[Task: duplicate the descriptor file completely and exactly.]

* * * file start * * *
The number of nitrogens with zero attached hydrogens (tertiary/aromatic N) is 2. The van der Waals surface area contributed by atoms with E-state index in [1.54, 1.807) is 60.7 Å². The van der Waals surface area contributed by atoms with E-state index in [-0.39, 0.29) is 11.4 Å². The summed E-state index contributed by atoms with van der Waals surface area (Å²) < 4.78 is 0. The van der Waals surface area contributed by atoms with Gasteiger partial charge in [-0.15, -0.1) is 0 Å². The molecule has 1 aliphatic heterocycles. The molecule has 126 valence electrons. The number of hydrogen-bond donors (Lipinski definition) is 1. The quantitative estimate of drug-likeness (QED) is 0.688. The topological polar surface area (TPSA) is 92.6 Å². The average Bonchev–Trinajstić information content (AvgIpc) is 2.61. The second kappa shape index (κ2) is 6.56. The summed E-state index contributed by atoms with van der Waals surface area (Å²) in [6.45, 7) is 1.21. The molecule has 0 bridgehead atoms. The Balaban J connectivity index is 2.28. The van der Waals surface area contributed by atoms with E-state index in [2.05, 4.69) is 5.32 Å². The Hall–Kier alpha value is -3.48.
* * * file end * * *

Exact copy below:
The number of nitrogens with zero attached hydrogens (tertiary/aromatic N) is 2. The van der Waals surface area contributed by atoms with E-state index in [1.54, 1.807) is 60.7 Å². The van der Waals surface area contributed by atoms with E-state index in [-0.39, 0.29) is 11.4 Å². The summed E-state index contributed by atoms with van der Waals surface area (Å²) < 4.78 is 0. The van der Waals surface area contributed by atoms with Gasteiger partial charge in [-0.15, -0.1) is 0 Å². The molecule has 1 aliphatic heterocycles. The molecule has 126 valence electrons. The number of hydrogen-bond donors (Lipinski definition) is 1. The quantitative estimate of drug-likeness (QED) is 0.688. The topological polar surface area (TPSA) is 92.6 Å². The average Bonchev–Trinajstić information content (AvgIpc) is 2.61. The second kappa shape index (κ2) is 6.56. The summed E-state index contributed by atoms with van der Waals surface area (Å²) in [6.45, 7) is 1.21. The molecule has 0 bridgehead atoms. The Balaban J connectivity index is 2.28. The van der Waals surface area contributed by atoms with E-state index in [2.05, 4.69) is 5.32 Å². The Hall–Kier alpha value is -3.48.